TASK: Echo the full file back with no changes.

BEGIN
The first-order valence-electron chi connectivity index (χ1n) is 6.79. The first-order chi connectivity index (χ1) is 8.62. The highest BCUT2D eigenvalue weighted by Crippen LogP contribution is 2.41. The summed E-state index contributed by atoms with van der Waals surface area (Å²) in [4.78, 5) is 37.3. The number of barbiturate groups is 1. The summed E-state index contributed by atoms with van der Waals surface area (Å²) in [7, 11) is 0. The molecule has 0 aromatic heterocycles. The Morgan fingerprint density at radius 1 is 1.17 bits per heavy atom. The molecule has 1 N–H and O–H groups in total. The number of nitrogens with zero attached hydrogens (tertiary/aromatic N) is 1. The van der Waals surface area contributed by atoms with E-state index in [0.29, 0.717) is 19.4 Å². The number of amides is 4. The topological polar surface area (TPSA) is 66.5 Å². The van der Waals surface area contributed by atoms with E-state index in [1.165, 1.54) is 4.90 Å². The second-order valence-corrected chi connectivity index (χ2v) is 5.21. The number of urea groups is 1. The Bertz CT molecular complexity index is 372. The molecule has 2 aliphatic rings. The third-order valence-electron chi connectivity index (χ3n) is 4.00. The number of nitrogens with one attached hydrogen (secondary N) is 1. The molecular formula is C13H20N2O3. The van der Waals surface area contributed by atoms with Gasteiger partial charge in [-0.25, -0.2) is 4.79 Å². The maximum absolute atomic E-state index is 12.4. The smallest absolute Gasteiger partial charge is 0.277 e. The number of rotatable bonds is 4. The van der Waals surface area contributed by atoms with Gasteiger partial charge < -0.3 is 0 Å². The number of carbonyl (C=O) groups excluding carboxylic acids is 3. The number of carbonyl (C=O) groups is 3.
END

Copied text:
The first-order valence-electron chi connectivity index (χ1n) is 6.79. The first-order chi connectivity index (χ1) is 8.62. The highest BCUT2D eigenvalue weighted by Crippen LogP contribution is 2.41. The summed E-state index contributed by atoms with van der Waals surface area (Å²) in [4.78, 5) is 37.3. The number of barbiturate groups is 1. The summed E-state index contributed by atoms with van der Waals surface area (Å²) in [7, 11) is 0. The molecule has 0 aromatic heterocycles. The Morgan fingerprint density at radius 1 is 1.17 bits per heavy atom. The molecule has 1 N–H and O–H groups in total. The number of nitrogens with zero attached hydrogens (tertiary/aromatic N) is 1. The van der Waals surface area contributed by atoms with E-state index in [0.29, 0.717) is 19.4 Å². The number of amides is 4. The topological polar surface area (TPSA) is 66.5 Å². The van der Waals surface area contributed by atoms with E-state index in [1.165, 1.54) is 4.90 Å². The second-order valence-corrected chi connectivity index (χ2v) is 5.21. The number of urea groups is 1. The Bertz CT molecular complexity index is 372. The molecule has 2 aliphatic rings. The third-order valence-electron chi connectivity index (χ3n) is 4.00. The number of nitrogens with one attached hydrogen (secondary N) is 1. The molecular formula is C13H20N2O3. The van der Waals surface area contributed by atoms with Gasteiger partial charge in [-0.25, -0.2) is 4.79 Å². The maximum absolute atomic E-state index is 12.4. The smallest absolute Gasteiger partial charge is 0.277 e. The number of rotatable bonds is 4. The van der Waals surface area contributed by atoms with Gasteiger partial charge < -0.3 is 0 Å². The number of carbonyl (C=O) groups excluding carboxylic acids is 3. The number of carbonyl (C=O) groups is 3.